SALT LAKE CITY — After spending his first seven NBA seasons with the Atlanta Hawks, Marvin Williams admits he would've been plenty happy playing there — and staying there — for a lot longer.
Well, young man, welcome to the business side of professional basketball, where even all-time greats from Wilt Chamberlain and Oscar Robertson to Shaquille O'Neal and Steve Nash have found themselves on the trading block during their storied careers.
No, Williams did not see this trade coming at all. But after being peddled to Utah last week in a deal that sent point guard Devin Harris to Atlanta, Williams expressed his excitement and enthusiasm about beginning the next chapter of his life — this one in a Jazz uniform.
"This is definitely an exciting time for me and my family," Williams, a 6-foot-9 small forward, said Thursday in his introductory press conference with the Utah media. "Obviously (it's) my first time being traded, but to be able to play for an organization like the Utah Jazz really is exciting.
"I'm excited, I'm definitely excited. It's something very new for me. I've been in Atlanta the last seven years, and that's all I ever knew. So a new opportunity, get a chance to play with new guys, play for a new coach, live in a new city, it's all going to be something new for me, so it definitely is an exciting time for sure.
"It was unexpected, obviously," he said. "I have always loved Atlanta. I've loved the fans there, I loved playing there, I loved my teammates there, it's a great city. But I understand the nature of the business — trades happen — and you have to move on and it's time to turn the page to the next chapter."
Williams, the No. 2 pick in the 2005 NBA Draft — he was picked right after University of Utah star Andrew Bogut, taken at No. 1 by the Milwaukee Bucks, and ahead of two guys, Deron Williams (No. 3 by Utah) and Chris Paul (No. 4 by New Orleans) who have gone on to become superstar point guards in the league — has averaged 11.5 points, 5.3 rebounds and 1.3 assists per game in his career thus far.
Now Marvin Williams, 26, is hoping his contributions might help the Jazz, who reached the playoffs as the No. 8 seed in the Western Conference last season, make a move further up the league standings.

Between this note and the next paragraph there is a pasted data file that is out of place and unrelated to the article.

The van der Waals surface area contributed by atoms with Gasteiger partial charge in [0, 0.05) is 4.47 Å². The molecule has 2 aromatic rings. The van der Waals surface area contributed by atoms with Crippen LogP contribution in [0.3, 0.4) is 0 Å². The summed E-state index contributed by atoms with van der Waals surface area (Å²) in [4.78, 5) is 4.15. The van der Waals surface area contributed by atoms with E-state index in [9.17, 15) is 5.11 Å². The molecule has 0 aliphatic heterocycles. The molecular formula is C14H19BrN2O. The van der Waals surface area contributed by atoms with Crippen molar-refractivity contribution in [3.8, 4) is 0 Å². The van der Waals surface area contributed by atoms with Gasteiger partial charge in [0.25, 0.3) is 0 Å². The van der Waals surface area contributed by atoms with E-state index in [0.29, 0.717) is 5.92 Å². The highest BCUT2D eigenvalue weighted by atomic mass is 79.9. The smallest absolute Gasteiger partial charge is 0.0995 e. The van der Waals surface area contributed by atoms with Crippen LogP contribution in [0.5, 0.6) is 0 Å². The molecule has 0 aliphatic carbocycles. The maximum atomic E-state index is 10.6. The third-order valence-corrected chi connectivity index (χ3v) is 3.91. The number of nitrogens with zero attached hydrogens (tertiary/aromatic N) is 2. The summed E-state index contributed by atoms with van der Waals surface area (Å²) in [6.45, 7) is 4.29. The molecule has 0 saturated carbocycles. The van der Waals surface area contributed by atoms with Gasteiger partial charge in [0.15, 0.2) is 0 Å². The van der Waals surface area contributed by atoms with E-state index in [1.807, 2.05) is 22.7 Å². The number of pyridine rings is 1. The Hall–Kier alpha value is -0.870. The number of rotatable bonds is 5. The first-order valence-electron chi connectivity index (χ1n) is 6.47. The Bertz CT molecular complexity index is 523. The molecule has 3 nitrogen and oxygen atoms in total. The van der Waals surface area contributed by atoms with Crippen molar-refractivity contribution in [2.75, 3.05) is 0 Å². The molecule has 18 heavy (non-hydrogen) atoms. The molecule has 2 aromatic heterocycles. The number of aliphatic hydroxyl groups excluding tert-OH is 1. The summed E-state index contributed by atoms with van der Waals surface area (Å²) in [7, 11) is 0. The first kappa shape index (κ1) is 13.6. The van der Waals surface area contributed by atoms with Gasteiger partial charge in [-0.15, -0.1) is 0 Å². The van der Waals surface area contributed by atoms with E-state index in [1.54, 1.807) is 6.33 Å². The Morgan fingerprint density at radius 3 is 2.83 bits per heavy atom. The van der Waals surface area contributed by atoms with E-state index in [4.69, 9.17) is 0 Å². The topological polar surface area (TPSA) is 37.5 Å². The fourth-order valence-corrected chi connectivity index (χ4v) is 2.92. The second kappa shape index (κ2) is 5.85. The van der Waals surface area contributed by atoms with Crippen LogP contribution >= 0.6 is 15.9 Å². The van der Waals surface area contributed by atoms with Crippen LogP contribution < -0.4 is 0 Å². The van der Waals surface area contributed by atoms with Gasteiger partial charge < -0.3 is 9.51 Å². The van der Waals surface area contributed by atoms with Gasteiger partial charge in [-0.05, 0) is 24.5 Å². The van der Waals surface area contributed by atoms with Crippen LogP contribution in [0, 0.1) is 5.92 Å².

"I'm a young guy but I've been in the league, this is coming up on my eighth year," he said. "I've been to the playoffs before so I've won a little bit. Hopefully I can come in and just kinda play my game, and hopefully my game really fits in with the Utah Jazz and that'll help us take this organization to the next level.
"This is a team that's already been established. They made the playoffs last year, so whatever role I have to come in and fill, I just have to try and go out there and do it to the best of my ability.
"They've got a lot of younger guys, a lot of new guys," Williams said of the Jazz. "Al Jefferson obviously is a big-time player down there on the low block. I'm actually a big fan of Gordon Hayward; I think he really plays hard. They definitely have guys that can really come in and play and make things happen. … I've played against (newly acquired point guard Mo Williams) obviously a few times in the Eastern Conference, and that wasn't fun. So I'm glad to be on his team this time."
Many so-called basketball experts consider Marvin Williams, as the second overall selection in the '05 draft class, as a bit of an under-achiever in his NBA career thus far — especially when compared to players like Deron Williams and Paul, who are both members of the U.S. men's basketball team that will be favored to win a gold medal in the London Summer Olympics that get under way later this month.
Marvin Williams won't let himself get caught up, though, in any discussion about whether he has lived up to the high expectations which were placed on him coming out of the University of North Carolina in 2005, when as a freshman he helped lead the Tar Heels to the NCAA championship before deciding to turn pro.